The True Story About Telling the Truth


Your toddler lives in an interesting world where fantasy and reality mix. She enjoys cartoons, pretend play, wicked witches and make-believe whenever her imagination lets loose! Her storytelling often shows her hidden fears. For example, when she says, "Mommy, monster in room", she may be telling you that she's afraid of the dark.


Your toddler can also convince herself of the truth in even the biggest lie to avoid punishment, your disapproval, or to get what she wants. Knowing that it is important to you to tell the truth will make being honest more important to your child.


Read more about lying here

Brain Science for Your Baby

Science says that your toddler's brain is still developing - and it's important to know that at this age, your toddler isn't actively planning to deceive you!  Toddler's brains aren't yet developed enough to always understand the difference between fantasy and reality. Experts in child development explain it like this: lying is "creative coping" in a situation that may be stressful.  So don't punish.  That would only add to your child's stress and all those stress hormones we want to avoid.  Instead, work on understanding where this comes from.  

A Baby Buffer Prescription for Your Baby
  • Explain the difference between lying and telling the truth. Help your toddler understand the difference by saying "I know you want your friend to like you, but telling him that you have 101 Dalmatians living at your house isn't truthful. The truth is that you'd like to have all those dogs. But you have only one dog named Molly. She's a really nice dog, and you like her a lot."

  • Look for honesty. Look for people and events that tell the truth and point their honesty out to your children as a something you admire.   

A baby Buffer Prescription for You  


  • Tell the truth. If you have difficulty not telling lies to others, get help from your physician or tell a trusted friend. Practice changing your own behavior, so you can help teach your child to be honest.








What Your Baby Can Do - Developmental Milestones 


Until he's around 3 or 4 years of age, your child cannot understand, developmentally, the concept of lying, because she doesn't yet understand the idea of facts, themselves. Another reason your toddler sometimes appears to stretch the truth is called "magical thinking" that little ones use at this age.  When a toddler wants something to happen, he may makeup a non-factual story because he actually believes that saying it will make it so. For example, your toddler daughter takes a blanket away from her baby brother, causing him to get upset. She then feels sorry that she did that. So, when you ask why her brother is crying, she lies and says that she didn't take the blanket, because he wishes so much that her "lie" was believable...that she believes it!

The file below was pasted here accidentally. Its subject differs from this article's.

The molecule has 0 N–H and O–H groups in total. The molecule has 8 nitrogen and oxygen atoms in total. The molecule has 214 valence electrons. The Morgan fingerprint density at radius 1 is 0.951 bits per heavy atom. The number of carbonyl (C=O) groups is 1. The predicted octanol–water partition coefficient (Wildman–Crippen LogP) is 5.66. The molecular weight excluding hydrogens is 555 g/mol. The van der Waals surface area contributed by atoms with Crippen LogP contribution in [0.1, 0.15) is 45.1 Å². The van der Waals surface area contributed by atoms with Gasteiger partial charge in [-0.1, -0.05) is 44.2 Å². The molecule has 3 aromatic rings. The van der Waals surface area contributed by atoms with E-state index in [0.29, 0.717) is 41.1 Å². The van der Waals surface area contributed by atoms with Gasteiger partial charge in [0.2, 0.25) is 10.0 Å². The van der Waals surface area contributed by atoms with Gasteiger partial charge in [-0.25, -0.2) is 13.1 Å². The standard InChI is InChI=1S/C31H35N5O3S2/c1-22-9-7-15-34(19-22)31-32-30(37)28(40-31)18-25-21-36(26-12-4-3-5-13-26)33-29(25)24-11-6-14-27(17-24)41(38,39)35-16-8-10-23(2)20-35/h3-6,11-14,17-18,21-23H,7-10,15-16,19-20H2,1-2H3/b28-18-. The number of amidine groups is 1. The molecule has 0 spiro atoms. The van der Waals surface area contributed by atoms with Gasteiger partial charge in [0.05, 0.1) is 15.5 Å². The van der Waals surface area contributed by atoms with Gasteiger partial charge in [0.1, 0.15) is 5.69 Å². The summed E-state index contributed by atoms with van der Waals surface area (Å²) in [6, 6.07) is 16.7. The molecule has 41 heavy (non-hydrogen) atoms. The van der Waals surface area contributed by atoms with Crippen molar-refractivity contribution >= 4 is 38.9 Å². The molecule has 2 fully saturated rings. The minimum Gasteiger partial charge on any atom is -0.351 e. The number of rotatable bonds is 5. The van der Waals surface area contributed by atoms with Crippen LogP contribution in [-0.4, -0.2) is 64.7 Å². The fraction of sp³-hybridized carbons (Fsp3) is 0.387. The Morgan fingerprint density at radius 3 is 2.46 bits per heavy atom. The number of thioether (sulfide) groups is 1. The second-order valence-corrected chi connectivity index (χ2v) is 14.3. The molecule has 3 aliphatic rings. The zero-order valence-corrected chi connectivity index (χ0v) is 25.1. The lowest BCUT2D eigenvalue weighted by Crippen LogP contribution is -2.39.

Baby Buffer Blog
Rene Jamison, PhD


Beating the cold weather blues!


I've never been a fan of winter and this cold and snow makes me want to snuggle up on the couch and take in a marathon on the USA network. As a mother of a 3 year old boy and 6 year old girl......this is not an option! So, I need to muster up some excitement and creative ideas to break out of this funk! The go to plan at our house for getting rid of the cold weather blues is a living room dance party. As soon as we turn up the music and dance like crazy I am instantly revived and ready to defeat these blues. More importantly, this once drab house is now full of energy with ear to ear smiles on the most important people in my life. I am reminded how much I love playing with my children and how critical these moments are in their development and our relationship. The adrenaline rush is not only from the music, but the flood of emotion I experience seeing the impact this quick change in momentum has on my kids. Our living room dance party now has us ready to think creatively about other activities and excited to spend quality time together. Although I am sure no one would call me "organized" behind my back, I have great results when we schedule our activities and my kids love when they get to help with the planning. Try one of these ideas next time you need to beat those cold weather blues!


Read the rest of Dr. Jamison's blog here 


"Like" us on Facebook! 

 Sign up for Baby Buffer emails